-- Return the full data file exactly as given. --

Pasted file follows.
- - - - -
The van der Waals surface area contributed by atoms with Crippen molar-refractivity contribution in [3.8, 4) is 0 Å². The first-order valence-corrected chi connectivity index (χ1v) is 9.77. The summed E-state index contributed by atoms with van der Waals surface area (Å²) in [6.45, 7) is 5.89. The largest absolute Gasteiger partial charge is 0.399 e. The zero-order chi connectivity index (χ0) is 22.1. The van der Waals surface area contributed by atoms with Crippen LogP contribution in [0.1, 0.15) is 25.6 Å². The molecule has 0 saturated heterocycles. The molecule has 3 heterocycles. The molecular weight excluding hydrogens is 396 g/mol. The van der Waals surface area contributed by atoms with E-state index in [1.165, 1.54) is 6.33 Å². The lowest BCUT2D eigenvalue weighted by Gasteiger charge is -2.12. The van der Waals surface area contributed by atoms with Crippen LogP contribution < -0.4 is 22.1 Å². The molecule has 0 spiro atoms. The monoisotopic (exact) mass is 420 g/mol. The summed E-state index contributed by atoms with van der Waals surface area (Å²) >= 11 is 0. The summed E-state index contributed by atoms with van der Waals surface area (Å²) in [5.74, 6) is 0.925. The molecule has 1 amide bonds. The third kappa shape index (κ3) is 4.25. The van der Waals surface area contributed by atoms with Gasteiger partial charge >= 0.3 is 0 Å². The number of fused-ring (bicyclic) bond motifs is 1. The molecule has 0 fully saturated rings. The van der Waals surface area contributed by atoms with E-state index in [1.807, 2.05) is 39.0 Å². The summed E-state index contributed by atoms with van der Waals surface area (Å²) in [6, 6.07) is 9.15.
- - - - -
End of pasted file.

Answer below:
The van der Waals surface area contributed by atoms with Crippen molar-refractivity contribution in [3.8, 4) is 0 Å². The first-order valence-corrected chi connectivity index (χ1v) is 9.77. The summed E-state index contributed by atoms with van der Waals surface area (Å²) in [6.45, 7) is 5.89. The largest absolute Gasteiger partial charge is 0.399 e. The zero-order chi connectivity index (χ0) is 22.1. The van der Waals surface area contributed by atoms with Crippen LogP contribution in [0.1, 0.15) is 25.6 Å². The molecule has 0 saturated heterocycles. The molecule has 3 heterocycles. The molecular weight excluding hydrogens is 396 g/mol. The van der Waals surface area contributed by atoms with E-state index in [1.165, 1.54) is 6.33 Å². The lowest BCUT2D eigenvalue weighted by Gasteiger charge is -2.12. The van der Waals surface area contributed by atoms with Crippen LogP contribution < -0.4 is 22.1 Å². The molecule has 0 spiro atoms. The monoisotopic (exact) mass is 420 g/mol. The summed E-state index contributed by atoms with van der Waals surface area (Å²) >= 11 is 0. The summed E-state index contributed by atoms with van der Waals surface area (Å²) in [5.74, 6) is 0.925. The molecule has 1 amide bonds. The third kappa shape index (κ3) is 4.25. The van der Waals surface area contributed by atoms with Gasteiger partial charge >= 0.3 is 0 Å². The number of fused-ring (bicyclic) bond motifs is 1. The molecule has 0 fully saturated rings. The van der Waals surface area contributed by atoms with E-state index in [1.807, 2.05) is 39.0 Å². The summed E-state index contributed by atoms with van der Waals surface area (Å²) in [6, 6.07) is 9.15.